DESTIN — When Bucs rookie Nick Fitzgerald spoke at last year’s SEC media days, he still didn’t know why Dan Mullen offered the no-name recruit a scholarship spot as a quarterback at Mississippi State.
Fitzgerald had planned to ask about it during his senior year in Starkville, but Mullen left for the Gators before he got the chance.
“It’s a tough decision, because you’re looking at a guy that’s basically unrated, that nobody else is even considering,” Mullen said. “You have to trust your evaluation of who and where he is and does he fit what you’re looking for.”
And Fitzgerald had what Mullen was looking for — the raw abilities that can’t be taught coupled with the personality to pick up everything that can be.
Six years later, Mullen thinks the same traits that led him to take a chance on a receiver-turned-quarterback whose only other offer was Middle Tennessee State are the same two that could land the SEC’s worst passer on the Bucs’ final roster as a multi-faceted athlete.
“You saw a guy that had athleticism,” Mullen said this week during the SEC’s spring meetings at the Hilton Sandestin. “You have things you couldn’t teach. He’s 6-4 with size and the athletic ability to run.”
That size and running ability are crucial to Fitzgerald’s NFL future. Although the Bucs list him as a quarterback and Mullen loved his natural spiral, Fitzgerald doesn’t have the pure passing ability to challenge Jameis Winston.
Fitzgerald’s completion percentage (51.6) in his final year at Mississippi State ranked No. 102 nationally and last in the league. His yards per attempt (6.29) and passer rating (116.8) trailed every other SEC starter. If he had been a sharper or steadier than his 11-of-26 performance against his former coach in September, the Bulldogs, not the Gators, might have won the Mullen Bowl.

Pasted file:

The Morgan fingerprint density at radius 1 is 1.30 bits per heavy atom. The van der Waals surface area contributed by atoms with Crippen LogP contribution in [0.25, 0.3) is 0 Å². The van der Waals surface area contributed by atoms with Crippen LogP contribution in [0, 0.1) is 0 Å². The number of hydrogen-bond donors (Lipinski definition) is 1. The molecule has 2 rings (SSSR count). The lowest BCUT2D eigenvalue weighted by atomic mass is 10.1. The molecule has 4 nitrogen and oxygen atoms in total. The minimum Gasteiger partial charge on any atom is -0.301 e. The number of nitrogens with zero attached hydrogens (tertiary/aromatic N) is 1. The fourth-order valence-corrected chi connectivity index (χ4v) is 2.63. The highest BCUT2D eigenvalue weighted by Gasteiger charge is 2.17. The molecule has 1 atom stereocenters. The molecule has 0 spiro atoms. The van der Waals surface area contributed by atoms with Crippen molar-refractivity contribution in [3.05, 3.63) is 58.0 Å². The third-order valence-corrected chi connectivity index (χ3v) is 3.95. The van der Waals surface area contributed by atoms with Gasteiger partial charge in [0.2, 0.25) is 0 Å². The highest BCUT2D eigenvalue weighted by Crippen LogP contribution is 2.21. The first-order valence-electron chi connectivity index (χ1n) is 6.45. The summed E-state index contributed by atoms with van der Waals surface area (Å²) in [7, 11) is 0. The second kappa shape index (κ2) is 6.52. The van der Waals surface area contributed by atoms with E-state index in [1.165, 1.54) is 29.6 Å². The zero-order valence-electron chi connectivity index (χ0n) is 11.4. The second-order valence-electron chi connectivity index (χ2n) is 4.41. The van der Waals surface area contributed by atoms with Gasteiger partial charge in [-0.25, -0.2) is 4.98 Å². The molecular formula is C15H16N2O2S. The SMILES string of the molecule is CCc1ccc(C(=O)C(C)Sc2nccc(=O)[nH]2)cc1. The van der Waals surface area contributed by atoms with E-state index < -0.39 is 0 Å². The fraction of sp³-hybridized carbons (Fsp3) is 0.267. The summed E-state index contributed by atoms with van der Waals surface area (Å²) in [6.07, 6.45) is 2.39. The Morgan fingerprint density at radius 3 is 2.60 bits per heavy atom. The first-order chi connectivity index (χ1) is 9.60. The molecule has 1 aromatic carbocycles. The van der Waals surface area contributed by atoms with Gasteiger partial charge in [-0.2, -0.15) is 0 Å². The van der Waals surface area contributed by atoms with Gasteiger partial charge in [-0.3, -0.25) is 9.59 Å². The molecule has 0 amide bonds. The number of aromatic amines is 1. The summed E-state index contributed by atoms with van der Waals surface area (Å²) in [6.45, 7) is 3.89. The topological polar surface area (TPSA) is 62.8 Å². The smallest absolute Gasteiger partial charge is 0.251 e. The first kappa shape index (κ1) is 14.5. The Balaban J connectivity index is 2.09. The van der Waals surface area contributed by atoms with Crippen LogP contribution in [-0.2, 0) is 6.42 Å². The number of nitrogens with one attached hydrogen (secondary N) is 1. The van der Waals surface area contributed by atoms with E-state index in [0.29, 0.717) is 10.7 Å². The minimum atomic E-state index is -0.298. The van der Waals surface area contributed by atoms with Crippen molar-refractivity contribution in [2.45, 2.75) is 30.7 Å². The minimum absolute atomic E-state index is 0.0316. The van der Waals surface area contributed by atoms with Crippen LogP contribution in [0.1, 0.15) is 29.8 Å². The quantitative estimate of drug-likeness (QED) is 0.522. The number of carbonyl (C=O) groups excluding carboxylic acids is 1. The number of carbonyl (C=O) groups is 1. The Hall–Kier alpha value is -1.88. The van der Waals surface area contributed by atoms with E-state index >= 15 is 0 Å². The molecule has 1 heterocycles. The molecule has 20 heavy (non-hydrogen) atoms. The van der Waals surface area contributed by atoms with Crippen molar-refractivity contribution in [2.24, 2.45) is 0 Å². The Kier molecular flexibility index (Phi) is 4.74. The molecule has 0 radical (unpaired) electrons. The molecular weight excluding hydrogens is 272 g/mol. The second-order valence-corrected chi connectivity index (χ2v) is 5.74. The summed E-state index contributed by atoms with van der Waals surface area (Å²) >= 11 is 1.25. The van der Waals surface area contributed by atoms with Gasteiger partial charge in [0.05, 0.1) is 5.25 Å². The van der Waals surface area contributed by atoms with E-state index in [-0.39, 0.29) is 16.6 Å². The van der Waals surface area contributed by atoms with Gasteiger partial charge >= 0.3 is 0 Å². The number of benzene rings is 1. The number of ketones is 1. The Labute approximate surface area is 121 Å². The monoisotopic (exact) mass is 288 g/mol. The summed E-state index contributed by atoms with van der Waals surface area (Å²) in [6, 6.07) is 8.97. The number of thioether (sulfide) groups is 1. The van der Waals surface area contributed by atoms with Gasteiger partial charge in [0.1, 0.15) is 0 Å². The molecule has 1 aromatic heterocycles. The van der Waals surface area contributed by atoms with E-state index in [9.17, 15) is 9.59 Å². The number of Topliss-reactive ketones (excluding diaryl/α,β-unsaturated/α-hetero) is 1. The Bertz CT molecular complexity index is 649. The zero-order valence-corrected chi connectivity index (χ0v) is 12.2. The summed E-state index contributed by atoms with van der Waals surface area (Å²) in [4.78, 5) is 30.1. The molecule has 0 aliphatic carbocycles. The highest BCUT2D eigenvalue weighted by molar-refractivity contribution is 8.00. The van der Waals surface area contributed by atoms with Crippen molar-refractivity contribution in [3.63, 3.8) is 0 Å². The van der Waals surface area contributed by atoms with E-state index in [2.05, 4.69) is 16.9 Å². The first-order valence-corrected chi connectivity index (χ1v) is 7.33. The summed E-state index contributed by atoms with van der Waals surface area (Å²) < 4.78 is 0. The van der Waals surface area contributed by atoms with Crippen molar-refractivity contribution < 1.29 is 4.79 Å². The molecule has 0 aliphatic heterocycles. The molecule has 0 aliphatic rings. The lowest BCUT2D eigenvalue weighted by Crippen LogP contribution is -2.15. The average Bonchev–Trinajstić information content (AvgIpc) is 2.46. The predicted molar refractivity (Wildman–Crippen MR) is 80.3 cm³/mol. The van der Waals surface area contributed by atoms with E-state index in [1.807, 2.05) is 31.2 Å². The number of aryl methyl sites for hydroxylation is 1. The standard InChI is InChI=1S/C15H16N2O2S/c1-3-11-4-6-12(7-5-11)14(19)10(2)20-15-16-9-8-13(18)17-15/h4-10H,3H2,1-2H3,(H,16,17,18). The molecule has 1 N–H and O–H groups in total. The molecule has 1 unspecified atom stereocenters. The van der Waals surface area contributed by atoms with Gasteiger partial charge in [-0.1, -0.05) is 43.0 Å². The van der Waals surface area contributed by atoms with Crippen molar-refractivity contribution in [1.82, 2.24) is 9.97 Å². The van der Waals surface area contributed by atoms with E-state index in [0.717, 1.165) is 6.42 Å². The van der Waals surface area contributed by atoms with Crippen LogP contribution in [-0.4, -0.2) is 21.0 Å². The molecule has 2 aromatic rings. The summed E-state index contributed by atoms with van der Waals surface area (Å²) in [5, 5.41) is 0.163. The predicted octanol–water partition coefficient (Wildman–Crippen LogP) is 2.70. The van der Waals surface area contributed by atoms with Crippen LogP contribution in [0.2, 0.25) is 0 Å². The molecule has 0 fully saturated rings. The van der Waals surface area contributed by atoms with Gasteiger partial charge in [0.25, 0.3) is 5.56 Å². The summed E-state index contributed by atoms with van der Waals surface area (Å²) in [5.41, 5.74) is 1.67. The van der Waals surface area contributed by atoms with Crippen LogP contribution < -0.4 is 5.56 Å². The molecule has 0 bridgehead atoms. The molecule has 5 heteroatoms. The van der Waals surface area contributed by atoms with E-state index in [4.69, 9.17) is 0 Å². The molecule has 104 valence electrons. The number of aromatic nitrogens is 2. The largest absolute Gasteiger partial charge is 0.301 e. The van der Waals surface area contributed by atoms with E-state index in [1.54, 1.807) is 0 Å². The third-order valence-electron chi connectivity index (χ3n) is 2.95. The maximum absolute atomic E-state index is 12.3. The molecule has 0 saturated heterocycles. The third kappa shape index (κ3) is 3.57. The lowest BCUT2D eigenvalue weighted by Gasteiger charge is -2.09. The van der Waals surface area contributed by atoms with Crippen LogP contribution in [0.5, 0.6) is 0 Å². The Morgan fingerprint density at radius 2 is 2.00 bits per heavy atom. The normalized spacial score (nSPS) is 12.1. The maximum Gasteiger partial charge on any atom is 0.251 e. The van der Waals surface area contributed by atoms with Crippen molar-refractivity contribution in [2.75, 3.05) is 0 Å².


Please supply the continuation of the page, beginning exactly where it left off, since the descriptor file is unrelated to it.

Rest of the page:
But Fitzgerald still led Mississippi State to an 8-5 season against a brutal schedule and left Starkville with 13 school records and more rushing yards (3,607) than any quarterback in SEC history. His powerful 226-pound frame was hard to corral.
In college, that running ability was enough to open up passing opportunities and complicate defensive game plans. In the NFL, it might be enough to allow him to play different positions or hybrid roles like the Saints’ Taysom Hill.
“Whether it’s at quarterback, at tight end, at H-back, at receiver, covering punts, returning a kickoff, I think he can do a lot of things,” Mississippi State coach Joe Moorhead said. “When you consider 53 men on a roster, I think he brings a lot of positional flexibility and a lot of value.”
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Fitzgerald had that flexibility and value in high school, too. He played receiver until becoming the starting quarterback as a senior.
“He’s like a backup quarterback,” Mullen said. “But he wanted to play.”
And that leads to the other important trait that got Fitzgerald to Starkville and might help him stick in the league.
He has the right mental makeup to work at other positions.
When Mullen was recruiting Fitzgerald, he was impressed by the prospect’s intelligence.
“He ran the option, so he was making decisions with the ball in his hand,” Mullen said. “He was a good decision maker.”
That means Fitzgerald will be smart enough to handle the different responsibilities he’ll encounter in whatever role the Bucs choose for him.
But, as importantly, Fitzgerald is willing to embrace another position, or positions. Mullen remembers being impressed watching his former passer catching passes during his pro day.
“It wasn’t like, ‘Hey, I’m a quarterback and just watch me at quarterback,’” Mullen said. “It was, whatever it’s going to take for me to be successful on the team. I think when you have that mindset and that willingness, you can adapt.”
It might be enough to help a no-name quarterback recruit turn into a long-time NFL contributor.
Contact Matt Baker at email@example.com. Follow @MBakerTBTimes.